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Health

Marriage On Its Way Towards Losing that Happiness Edge

DiscoblogBy Melissa LafskyAugust 12, 2008 9:22 PM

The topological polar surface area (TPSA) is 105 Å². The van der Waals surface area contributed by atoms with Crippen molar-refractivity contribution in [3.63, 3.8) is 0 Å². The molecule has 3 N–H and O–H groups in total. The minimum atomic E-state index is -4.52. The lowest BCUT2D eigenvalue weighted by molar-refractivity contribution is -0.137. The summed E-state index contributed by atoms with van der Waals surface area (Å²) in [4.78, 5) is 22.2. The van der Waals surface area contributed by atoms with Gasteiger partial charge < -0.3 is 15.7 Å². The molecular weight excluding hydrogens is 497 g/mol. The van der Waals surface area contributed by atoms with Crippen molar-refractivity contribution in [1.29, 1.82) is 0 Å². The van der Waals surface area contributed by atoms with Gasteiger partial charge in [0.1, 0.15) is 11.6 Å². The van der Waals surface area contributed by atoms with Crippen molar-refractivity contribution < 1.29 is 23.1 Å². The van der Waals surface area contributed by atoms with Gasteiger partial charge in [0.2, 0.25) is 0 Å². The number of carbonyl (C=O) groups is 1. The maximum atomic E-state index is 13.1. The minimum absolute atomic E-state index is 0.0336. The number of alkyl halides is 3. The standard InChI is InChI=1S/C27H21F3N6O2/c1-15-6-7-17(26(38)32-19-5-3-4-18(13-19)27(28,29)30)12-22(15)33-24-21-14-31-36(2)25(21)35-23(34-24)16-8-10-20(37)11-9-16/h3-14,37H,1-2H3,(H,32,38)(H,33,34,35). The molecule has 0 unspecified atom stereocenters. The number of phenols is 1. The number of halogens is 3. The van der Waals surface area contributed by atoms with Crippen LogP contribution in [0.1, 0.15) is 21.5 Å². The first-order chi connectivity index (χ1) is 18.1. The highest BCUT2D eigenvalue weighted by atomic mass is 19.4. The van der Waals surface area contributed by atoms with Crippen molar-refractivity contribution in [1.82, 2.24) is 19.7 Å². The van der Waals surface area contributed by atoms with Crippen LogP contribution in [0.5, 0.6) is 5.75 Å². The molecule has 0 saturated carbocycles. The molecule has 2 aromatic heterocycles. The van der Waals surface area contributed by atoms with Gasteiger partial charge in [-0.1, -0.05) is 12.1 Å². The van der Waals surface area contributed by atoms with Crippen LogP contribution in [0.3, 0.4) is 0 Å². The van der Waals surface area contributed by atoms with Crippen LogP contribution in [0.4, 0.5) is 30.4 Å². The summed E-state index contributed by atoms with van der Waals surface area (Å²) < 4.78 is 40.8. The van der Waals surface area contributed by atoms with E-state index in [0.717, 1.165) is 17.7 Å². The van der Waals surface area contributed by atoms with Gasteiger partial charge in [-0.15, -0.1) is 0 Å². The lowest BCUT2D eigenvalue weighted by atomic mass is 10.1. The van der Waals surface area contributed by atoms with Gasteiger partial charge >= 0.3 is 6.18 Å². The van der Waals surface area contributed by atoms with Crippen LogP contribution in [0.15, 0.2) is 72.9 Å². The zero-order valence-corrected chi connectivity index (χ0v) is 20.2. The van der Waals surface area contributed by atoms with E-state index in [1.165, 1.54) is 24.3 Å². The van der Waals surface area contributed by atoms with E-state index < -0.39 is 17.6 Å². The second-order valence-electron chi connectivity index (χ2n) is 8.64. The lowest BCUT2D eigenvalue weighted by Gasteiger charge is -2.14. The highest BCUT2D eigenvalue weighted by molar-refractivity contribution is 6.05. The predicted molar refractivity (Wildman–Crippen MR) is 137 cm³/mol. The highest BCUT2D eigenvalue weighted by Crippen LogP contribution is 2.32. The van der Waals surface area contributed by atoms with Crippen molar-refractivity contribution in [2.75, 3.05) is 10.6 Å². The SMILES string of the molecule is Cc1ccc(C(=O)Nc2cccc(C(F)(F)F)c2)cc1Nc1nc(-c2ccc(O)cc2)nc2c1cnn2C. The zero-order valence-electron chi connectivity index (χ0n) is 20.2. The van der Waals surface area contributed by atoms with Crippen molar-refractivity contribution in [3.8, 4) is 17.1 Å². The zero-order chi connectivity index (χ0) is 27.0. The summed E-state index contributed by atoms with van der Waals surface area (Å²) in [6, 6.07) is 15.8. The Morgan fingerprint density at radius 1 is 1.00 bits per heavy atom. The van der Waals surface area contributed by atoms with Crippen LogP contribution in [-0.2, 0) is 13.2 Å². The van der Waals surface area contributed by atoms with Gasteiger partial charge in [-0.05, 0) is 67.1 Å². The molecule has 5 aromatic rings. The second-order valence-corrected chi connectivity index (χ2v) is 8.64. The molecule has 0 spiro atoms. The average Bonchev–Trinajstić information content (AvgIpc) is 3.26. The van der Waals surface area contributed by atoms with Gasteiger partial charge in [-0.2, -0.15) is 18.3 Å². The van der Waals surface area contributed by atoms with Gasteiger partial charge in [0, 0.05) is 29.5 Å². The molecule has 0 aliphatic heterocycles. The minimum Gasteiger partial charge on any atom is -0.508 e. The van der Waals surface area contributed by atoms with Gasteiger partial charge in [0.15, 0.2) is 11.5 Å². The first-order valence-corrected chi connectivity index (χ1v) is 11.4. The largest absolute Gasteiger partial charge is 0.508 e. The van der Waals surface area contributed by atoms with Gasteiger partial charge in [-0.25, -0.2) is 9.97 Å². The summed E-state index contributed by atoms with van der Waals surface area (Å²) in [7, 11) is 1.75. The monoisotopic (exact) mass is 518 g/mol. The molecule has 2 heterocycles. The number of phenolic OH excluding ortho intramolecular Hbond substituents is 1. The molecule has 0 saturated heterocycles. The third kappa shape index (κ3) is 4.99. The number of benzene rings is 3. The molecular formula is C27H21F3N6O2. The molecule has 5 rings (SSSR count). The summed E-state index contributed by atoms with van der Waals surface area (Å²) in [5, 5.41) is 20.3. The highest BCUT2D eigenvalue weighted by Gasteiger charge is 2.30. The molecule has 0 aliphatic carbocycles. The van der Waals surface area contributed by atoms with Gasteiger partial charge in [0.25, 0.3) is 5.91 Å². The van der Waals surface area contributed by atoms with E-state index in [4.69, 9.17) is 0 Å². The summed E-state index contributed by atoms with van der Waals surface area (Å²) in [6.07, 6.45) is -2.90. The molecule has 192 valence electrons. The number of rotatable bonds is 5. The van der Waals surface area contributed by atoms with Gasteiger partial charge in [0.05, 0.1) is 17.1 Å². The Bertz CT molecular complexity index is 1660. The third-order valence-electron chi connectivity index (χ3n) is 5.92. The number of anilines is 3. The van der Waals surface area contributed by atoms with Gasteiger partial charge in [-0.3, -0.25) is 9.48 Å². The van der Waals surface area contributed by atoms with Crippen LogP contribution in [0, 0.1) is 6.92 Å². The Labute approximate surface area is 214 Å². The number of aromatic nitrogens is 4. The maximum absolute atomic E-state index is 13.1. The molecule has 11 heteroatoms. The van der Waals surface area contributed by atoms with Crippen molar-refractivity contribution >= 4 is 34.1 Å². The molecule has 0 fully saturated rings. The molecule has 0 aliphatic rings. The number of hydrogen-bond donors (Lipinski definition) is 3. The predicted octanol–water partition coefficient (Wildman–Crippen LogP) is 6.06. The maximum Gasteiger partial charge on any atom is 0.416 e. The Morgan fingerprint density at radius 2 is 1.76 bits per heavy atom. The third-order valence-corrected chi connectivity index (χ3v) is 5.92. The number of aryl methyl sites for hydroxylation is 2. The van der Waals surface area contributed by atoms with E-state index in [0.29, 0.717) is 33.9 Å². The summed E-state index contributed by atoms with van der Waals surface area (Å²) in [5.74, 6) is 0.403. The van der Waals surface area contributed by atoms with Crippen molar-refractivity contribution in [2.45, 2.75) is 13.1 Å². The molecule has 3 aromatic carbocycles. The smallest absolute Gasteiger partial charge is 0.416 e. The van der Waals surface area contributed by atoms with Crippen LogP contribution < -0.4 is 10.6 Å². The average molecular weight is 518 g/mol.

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Proponents of marriage like to toss around the statistic that married people (and married men in particular) are happier and healthier than the wretched ranks of the unwed. But new research has found that the happiness/health gap is narrowing, not because the married crew is losing its happy glow (though that may indeed be occurring), but because the single component is getting happier. The study, led by Hui Liu, assistant professor of sociology at Michigan State University, used data from the National Health Interview Survey from 1972 to 2003. The researchers found that while the self-reported health of the married is "still better than that of the never-married," the "gap has closed considerably." Single women shouldn't rejoice just yet: The uptick was due overwhelmingly to improvements in the health of never-married men. Liu thinks that this result may be "partly because never-married men have greater access to social resources and support that historically were found in a spouse." (Female robots, perhaps? Or Internet porn?) Still, single women also saw an increase, and the singles health boost also spread across racial lines to both blacks and whites. For those with one or more marriages in their past, the results aren't as clear—the health of the the divorced, widowed, and separated worsened from 1972 to 2003 relative to their married peers (though whether entering into a second or third marriage increased your health wasn't mentioned). So maybe the statistic should be revised to something like "first marriages and single-malehood, and possibly second and third marriages will make you happier and healthier." Happy dating! Image: iStockPhoto

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